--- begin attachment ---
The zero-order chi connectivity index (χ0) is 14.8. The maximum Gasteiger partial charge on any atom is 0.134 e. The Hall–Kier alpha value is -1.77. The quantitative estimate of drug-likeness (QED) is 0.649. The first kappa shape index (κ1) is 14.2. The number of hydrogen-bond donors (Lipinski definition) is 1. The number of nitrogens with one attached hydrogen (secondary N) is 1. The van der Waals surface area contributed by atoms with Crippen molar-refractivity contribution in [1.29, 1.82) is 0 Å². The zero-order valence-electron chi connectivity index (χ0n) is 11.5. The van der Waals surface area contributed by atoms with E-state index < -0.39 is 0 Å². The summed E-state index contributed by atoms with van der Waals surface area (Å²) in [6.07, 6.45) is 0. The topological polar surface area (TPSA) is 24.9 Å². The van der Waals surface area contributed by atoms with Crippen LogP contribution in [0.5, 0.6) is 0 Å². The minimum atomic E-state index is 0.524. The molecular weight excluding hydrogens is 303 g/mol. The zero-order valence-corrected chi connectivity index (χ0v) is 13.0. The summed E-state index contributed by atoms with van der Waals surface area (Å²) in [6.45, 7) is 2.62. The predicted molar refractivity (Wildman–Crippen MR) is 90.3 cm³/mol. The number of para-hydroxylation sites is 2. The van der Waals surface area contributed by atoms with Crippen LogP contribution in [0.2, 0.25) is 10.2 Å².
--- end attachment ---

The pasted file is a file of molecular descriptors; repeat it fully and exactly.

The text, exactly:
The zero-order chi connectivity index (χ0) is 14.8. The maximum Gasteiger partial charge on any atom is 0.134 e. The Hall–Kier alpha value is -1.77. The quantitative estimate of drug-likeness (QED) is 0.649. The first kappa shape index (κ1) is 14.2. The number of hydrogen-bond donors (Lipinski definition) is 1. The number of nitrogens with one attached hydrogen (secondary N) is 1. The van der Waals surface area contributed by atoms with Crippen molar-refractivity contribution in [1.29, 1.82) is 0 Å². The zero-order valence-electron chi connectivity index (χ0n) is 11.5. The van der Waals surface area contributed by atoms with E-state index < -0.39 is 0 Å². The summed E-state index contributed by atoms with van der Waals surface area (Å²) in [6.07, 6.45) is 0. The topological polar surface area (TPSA) is 24.9 Å². The van der Waals surface area contributed by atoms with Crippen LogP contribution in [0.5, 0.6) is 0 Å². The minimum atomic E-state index is 0.524. The molecular weight excluding hydrogens is 303 g/mol. The zero-order valence-corrected chi connectivity index (χ0v) is 13.0. The summed E-state index contributed by atoms with van der Waals surface area (Å²) in [6.45, 7) is 2.62. The predicted molar refractivity (Wildman–Crippen MR) is 90.3 cm³/mol. The number of para-hydroxylation sites is 2. The van der Waals surface area contributed by atoms with Crippen LogP contribution in [0.2, 0.25) is 10.2 Å².